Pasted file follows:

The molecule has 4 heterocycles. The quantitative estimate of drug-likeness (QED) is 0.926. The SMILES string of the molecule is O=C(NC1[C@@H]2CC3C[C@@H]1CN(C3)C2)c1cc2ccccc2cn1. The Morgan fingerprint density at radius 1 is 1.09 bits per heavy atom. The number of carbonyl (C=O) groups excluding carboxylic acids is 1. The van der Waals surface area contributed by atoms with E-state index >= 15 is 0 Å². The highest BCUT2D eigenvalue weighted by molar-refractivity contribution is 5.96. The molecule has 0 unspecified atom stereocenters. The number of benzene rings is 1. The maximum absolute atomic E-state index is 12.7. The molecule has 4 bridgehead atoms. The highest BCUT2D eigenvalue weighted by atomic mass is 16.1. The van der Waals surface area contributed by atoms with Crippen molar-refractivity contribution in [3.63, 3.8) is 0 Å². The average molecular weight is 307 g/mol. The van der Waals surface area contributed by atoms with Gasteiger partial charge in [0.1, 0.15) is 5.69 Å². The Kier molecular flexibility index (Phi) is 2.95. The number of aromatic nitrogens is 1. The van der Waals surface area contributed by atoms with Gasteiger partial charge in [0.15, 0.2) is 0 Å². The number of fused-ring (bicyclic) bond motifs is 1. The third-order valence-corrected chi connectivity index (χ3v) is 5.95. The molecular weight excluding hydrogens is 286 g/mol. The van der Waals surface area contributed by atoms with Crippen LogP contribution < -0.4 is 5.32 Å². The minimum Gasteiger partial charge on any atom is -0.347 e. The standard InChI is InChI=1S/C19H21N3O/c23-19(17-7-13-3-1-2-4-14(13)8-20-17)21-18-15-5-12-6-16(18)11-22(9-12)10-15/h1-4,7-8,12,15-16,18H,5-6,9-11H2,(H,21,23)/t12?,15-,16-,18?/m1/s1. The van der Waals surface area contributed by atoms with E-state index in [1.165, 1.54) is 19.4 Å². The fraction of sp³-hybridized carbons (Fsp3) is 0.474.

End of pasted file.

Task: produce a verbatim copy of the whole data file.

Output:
The molecule has 4 heterocycles. The quantitative estimate of drug-likeness (QED) is 0.926. The SMILES string of the molecule is O=C(NC1[C@@H]2CC3C[C@@H]1CN(C3)C2)c1cc2ccccc2cn1. The Morgan fingerprint density at radius 1 is 1.09 bits per heavy atom. The number of carbonyl (C=O) groups excluding carboxylic acids is 1. The van der Waals surface area contributed by atoms with E-state index >= 15 is 0 Å². The highest BCUT2D eigenvalue weighted by molar-refractivity contribution is 5.96. The molecule has 0 unspecified atom stereocenters. The number of benzene rings is 1. The maximum absolute atomic E-state index is 12.7. The molecule has 4 bridgehead atoms. The highest BCUT2D eigenvalue weighted by atomic mass is 16.1. The van der Waals surface area contributed by atoms with Crippen molar-refractivity contribution in [3.63, 3.8) is 0 Å². The average molecular weight is 307 g/mol. The van der Waals surface area contributed by atoms with Gasteiger partial charge in [0.1, 0.15) is 5.69 Å². The Kier molecular flexibility index (Phi) is 2.95. The number of aromatic nitrogens is 1. The van der Waals surface area contributed by atoms with Gasteiger partial charge in [0.15, 0.2) is 0 Å². The number of fused-ring (bicyclic) bond motifs is 1. The third-order valence-corrected chi connectivity index (χ3v) is 5.95. The molecular weight excluding hydrogens is 286 g/mol. The van der Waals surface area contributed by atoms with Crippen LogP contribution < -0.4 is 5.32 Å². The minimum Gasteiger partial charge on any atom is -0.347 e. The standard InChI is InChI=1S/C19H21N3O/c23-19(17-7-13-3-1-2-4-14(13)8-20-17)21-18-15-5-12-6-16(18)11-22(9-12)10-15/h1-4,7-8,12,15-16,18H,5-6,9-11H2,(H,21,23)/t12?,15-,16-,18?/m1/s1. The van der Waals surface area contributed by atoms with E-state index in [1.165, 1.54) is 19.4 Å². The fraction of sp³-hybridized carbons (Fsp3) is 0.474.